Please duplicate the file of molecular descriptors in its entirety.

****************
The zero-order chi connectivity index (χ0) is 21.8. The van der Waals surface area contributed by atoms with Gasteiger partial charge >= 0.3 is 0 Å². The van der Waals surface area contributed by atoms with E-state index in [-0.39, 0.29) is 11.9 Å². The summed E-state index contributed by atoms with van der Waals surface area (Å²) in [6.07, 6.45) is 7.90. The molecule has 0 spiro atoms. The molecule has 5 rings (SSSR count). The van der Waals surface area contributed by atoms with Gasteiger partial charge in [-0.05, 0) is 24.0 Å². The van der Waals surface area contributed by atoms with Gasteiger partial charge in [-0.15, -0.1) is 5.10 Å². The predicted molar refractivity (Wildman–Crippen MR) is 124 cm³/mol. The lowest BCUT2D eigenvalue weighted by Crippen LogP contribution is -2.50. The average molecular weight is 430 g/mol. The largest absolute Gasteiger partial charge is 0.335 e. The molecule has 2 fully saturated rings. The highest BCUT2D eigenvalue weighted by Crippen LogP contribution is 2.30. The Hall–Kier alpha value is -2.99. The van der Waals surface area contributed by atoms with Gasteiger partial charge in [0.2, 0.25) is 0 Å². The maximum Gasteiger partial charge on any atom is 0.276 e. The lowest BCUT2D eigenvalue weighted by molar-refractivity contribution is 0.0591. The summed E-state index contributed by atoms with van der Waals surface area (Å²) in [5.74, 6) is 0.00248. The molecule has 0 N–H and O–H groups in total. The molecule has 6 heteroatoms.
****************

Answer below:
The zero-order chi connectivity index (χ0) is 21.8. The van der Waals surface area contributed by atoms with Gasteiger partial charge >= 0.3 is 0 Å². The van der Waals surface area contributed by atoms with E-state index in [-0.39, 0.29) is 11.9 Å². The summed E-state index contributed by atoms with van der Waals surface area (Å²) in [6.07, 6.45) is 7.90. The molecule has 0 spiro atoms. The molecule has 5 rings (SSSR count). The van der Waals surface area contributed by atoms with Gasteiger partial charge in [-0.05, 0) is 24.0 Å². The van der Waals surface area contributed by atoms with Gasteiger partial charge in [-0.15, -0.1) is 5.10 Å². The predicted molar refractivity (Wildman–Crippen MR) is 124 cm³/mol. The lowest BCUT2D eigenvalue weighted by Crippen LogP contribution is -2.50. The average molecular weight is 430 g/mol. The largest absolute Gasteiger partial charge is 0.335 e. The molecule has 2 fully saturated rings. The highest BCUT2D eigenvalue weighted by Crippen LogP contribution is 2.30. The Hall–Kier alpha value is -2.99. The van der Waals surface area contributed by atoms with Gasteiger partial charge in [0.2, 0.25) is 0 Å². The maximum Gasteiger partial charge on any atom is 0.276 e. The lowest BCUT2D eigenvalue weighted by molar-refractivity contribution is 0.0591. The summed E-state index contributed by atoms with van der Waals surface area (Å²) in [5.74, 6) is 0.00248. The molecule has 0 N–H and O–H groups in total. The molecule has 6 heteroatoms.